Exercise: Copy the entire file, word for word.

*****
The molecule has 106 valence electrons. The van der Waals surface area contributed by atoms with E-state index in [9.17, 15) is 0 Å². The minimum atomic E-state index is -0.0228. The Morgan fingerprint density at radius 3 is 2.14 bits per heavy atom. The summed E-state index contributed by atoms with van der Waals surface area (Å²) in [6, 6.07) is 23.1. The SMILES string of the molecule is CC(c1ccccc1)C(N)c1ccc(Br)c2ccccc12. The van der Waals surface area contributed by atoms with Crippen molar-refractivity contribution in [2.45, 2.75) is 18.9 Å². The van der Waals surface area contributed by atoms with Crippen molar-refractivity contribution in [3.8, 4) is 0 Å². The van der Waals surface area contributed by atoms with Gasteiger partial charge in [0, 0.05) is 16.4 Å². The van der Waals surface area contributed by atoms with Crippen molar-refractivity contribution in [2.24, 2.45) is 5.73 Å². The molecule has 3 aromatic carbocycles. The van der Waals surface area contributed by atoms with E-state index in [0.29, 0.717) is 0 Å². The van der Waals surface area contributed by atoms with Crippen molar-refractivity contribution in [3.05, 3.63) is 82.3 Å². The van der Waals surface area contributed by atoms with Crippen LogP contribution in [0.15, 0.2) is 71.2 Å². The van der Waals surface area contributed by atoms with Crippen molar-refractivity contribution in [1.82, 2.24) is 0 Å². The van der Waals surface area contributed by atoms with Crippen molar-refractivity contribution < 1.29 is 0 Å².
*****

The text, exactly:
The molecule has 106 valence electrons. The van der Waals surface area contributed by atoms with E-state index in [9.17, 15) is 0 Å². The minimum atomic E-state index is -0.0228. The Morgan fingerprint density at radius 3 is 2.14 bits per heavy atom. The summed E-state index contributed by atoms with van der Waals surface area (Å²) in [6, 6.07) is 23.1. The SMILES string of the molecule is CC(c1ccccc1)C(N)c1ccc(Br)c2ccccc12. The van der Waals surface area contributed by atoms with Crippen molar-refractivity contribution in [2.45, 2.75) is 18.9 Å². The van der Waals surface area contributed by atoms with Crippen molar-refractivity contribution in [3.8, 4) is 0 Å². The van der Waals surface area contributed by atoms with Gasteiger partial charge in [0, 0.05) is 16.4 Å². The van der Waals surface area contributed by atoms with Crippen molar-refractivity contribution in [2.24, 2.45) is 5.73 Å². The molecule has 3 aromatic carbocycles. The van der Waals surface area contributed by atoms with E-state index in [0.29, 0.717) is 0 Å². The van der Waals surface area contributed by atoms with Crippen molar-refractivity contribution in [3.05, 3.63) is 82.3 Å². The van der Waals surface area contributed by atoms with Crippen LogP contribution in [0.15, 0.2) is 71.2 Å². The van der Waals surface area contributed by atoms with Crippen molar-refractivity contribution in [1.82, 2.24) is 0 Å². The van der Waals surface area contributed by atoms with Crippen molar-refractivity contribution < 1.29 is 0 Å².